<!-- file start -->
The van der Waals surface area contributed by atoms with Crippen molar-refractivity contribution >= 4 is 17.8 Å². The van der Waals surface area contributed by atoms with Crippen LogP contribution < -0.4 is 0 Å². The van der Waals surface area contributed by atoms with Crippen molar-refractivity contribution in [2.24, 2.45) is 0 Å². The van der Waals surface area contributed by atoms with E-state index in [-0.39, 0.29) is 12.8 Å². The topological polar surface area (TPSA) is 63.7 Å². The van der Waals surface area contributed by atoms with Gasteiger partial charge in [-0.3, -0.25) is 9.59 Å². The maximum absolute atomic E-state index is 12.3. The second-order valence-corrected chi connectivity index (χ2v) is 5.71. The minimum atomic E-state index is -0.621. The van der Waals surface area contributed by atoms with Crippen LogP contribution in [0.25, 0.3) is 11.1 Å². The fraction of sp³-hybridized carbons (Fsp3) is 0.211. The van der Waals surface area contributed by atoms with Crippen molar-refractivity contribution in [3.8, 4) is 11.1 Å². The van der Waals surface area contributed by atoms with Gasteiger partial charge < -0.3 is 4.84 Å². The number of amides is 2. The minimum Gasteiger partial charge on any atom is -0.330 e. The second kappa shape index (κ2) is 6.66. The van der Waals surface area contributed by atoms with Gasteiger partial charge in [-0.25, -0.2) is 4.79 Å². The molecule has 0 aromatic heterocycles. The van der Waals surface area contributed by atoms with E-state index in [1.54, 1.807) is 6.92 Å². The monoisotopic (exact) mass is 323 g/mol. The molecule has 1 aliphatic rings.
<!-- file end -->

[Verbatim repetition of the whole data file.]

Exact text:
The van der Waals surface area contributed by atoms with Crippen molar-refractivity contribution >= 4 is 17.8 Å². The van der Waals surface area contributed by atoms with Crippen LogP contribution < -0.4 is 0 Å². The van der Waals surface area contributed by atoms with Crippen molar-refractivity contribution in [2.24, 2.45) is 0 Å². The van der Waals surface area contributed by atoms with E-state index in [-0.39, 0.29) is 12.8 Å². The topological polar surface area (TPSA) is 63.7 Å². The van der Waals surface area contributed by atoms with Gasteiger partial charge in [-0.3, -0.25) is 9.59 Å². The maximum absolute atomic E-state index is 12.3. The second-order valence-corrected chi connectivity index (χ2v) is 5.71. The minimum atomic E-state index is -0.621. The van der Waals surface area contributed by atoms with Crippen LogP contribution in [0.25, 0.3) is 11.1 Å². The fraction of sp³-hybridized carbons (Fsp3) is 0.211. The van der Waals surface area contributed by atoms with Crippen molar-refractivity contribution in [3.8, 4) is 11.1 Å². The van der Waals surface area contributed by atoms with Gasteiger partial charge < -0.3 is 4.84 Å². The number of amides is 2. The minimum Gasteiger partial charge on any atom is -0.330 e. The second kappa shape index (κ2) is 6.66. The van der Waals surface area contributed by atoms with Gasteiger partial charge in [-0.25, -0.2) is 4.79 Å². The molecule has 0 aromatic heterocycles. The van der Waals surface area contributed by atoms with E-state index in [1.54, 1.807) is 6.92 Å². The monoisotopic (exact) mass is 323 g/mol. The molecule has 1 aliphatic rings.